# Wiring 6 LED's for better placement???

Discussion in 'The Projects Forum' started by mvp, Jan 29, 2014.

1. ### mvp Thread Starter New Member

Jan 21, 2014
9
0
I have (6) 5mm LED's, 3.6v, 20ma with 12v source
I was wanting to wire them individually, with their own resistor.
Reason to wire them individually is for better placement as i can spread them out

I dont' know how to wire these? Can this be done? I can't seem to find a diagram. With the way i want to wire them, i can't find a resistor calculator to tell me which resistor i need

This is an example of the way i want to do them, but the person who didn't would not mention how

any help would be greatly appreciated

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2. ### crutschow Expert

Mar 14, 2008
16,180
4,322
The resistor value in series for each would be (12V - 3.6V) / 20mA = 420Ω. You can use 470Ω resistors.

Jan 21, 2014
18
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4. ### mvp Thread Starter New Member

Jan 21, 2014
9
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I know about the calculator, but looking at the picture each LED is completely separated from Eachother to all be attached at some point

5. ### Metalmann Active Member

Dec 8, 2012
700
224

Should be fine, as long as you keep the polarity straight.

Cut them, and arrange however you want.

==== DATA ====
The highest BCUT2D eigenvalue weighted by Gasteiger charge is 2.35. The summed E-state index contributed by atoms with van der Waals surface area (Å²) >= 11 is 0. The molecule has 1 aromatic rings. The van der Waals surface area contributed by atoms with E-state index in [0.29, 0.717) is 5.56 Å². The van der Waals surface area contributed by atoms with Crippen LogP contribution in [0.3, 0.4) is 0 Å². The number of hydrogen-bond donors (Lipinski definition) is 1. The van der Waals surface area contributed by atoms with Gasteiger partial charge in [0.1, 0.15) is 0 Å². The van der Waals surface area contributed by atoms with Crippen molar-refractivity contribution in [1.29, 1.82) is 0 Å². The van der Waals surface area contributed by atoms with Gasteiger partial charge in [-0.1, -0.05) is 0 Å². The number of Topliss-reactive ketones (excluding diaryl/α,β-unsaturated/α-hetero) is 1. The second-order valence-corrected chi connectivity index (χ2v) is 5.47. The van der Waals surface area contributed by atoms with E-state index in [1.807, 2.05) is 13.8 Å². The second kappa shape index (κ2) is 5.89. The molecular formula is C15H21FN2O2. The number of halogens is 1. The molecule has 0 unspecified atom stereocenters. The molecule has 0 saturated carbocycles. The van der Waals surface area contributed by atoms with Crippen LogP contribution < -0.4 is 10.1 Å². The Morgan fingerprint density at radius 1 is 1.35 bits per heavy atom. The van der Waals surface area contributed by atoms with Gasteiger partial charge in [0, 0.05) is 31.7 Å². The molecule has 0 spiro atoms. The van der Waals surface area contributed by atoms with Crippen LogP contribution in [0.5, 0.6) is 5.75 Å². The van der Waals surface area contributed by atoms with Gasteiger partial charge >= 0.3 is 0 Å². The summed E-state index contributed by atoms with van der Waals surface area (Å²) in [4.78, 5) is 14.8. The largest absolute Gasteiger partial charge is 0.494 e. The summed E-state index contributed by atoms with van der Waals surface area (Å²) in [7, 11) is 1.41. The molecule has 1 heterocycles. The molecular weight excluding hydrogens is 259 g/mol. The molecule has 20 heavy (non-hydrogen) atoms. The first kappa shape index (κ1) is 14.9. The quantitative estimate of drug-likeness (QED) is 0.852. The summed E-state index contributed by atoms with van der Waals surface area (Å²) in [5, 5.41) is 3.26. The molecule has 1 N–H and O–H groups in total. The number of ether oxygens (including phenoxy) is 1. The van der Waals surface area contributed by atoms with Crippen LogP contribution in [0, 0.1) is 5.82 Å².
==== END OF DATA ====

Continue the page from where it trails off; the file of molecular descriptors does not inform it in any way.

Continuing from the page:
6. ### NetDoc New Member

Jan 6, 2014
22
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What's the purpose of the LEDs?

7. ### mvp Thread Starter New Member

Jan 21, 2014
9
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Polarity straight? Sorry, im a noob

Video game consoles

8. ### shteii01 AAC Fanatic!

Feb 19, 2010
3,920
600
LED has to be connected in certain way to emit light. That is what they meant by polarity. LED has two legs. Generally, one leg is longer than the other leg. The longer leg must be connected to positive terminal of the battery, shorter leg must be connected to negative terminal of the battery, then LED will light up. Connect them the other way around, and it will not light up.

If you have 9 volt battery handy, you can test each LED and mark the legs with tape or colored marker or some other way.

9. ### shteii01 AAC Fanatic!

Feb 19, 2010
3,920
600
6*3.6 volts=21.6 volts
This means you would need 21.6 volts to light up all 6 led if you connect led in series. You only have 12 volts, so series connection is not going to work.

That leaves the other solution, the parallel connection. That is what you will have to use.

The thing about parallel connection is that you are making a current divider. The current from the battery will enter the divider and it will not divide evenly. So some led will get a little more current and be brighter, some will get a little less current and be a little dimmer. What you will have to do is build the circuit, see which led are brighter, which led are dimmer, then adjust their resistors. The brighter led will need slightly larger resistors or you can go the other way, a dimmer led will need a slightly smaller resistor. Adjust one led+resistor at a time, see how it affect the other led. Overall, it is not big deal.

10. ### alexfreed Member

Oct 8, 2012
72
10
A better solution will be to have 2 circuits of 3 LEDs each in series. 3*3.6 = 10.8V
Only 12 - 10.8 = 1.2 volts to drop by a resistor of 1.2 v / 0.02A = 60 ohm.
68 is standard. The advantages are:
1. only 2 resistors needed, not 6
2. less power loss and less heat generated

No calculator needed. This is 5th grade math.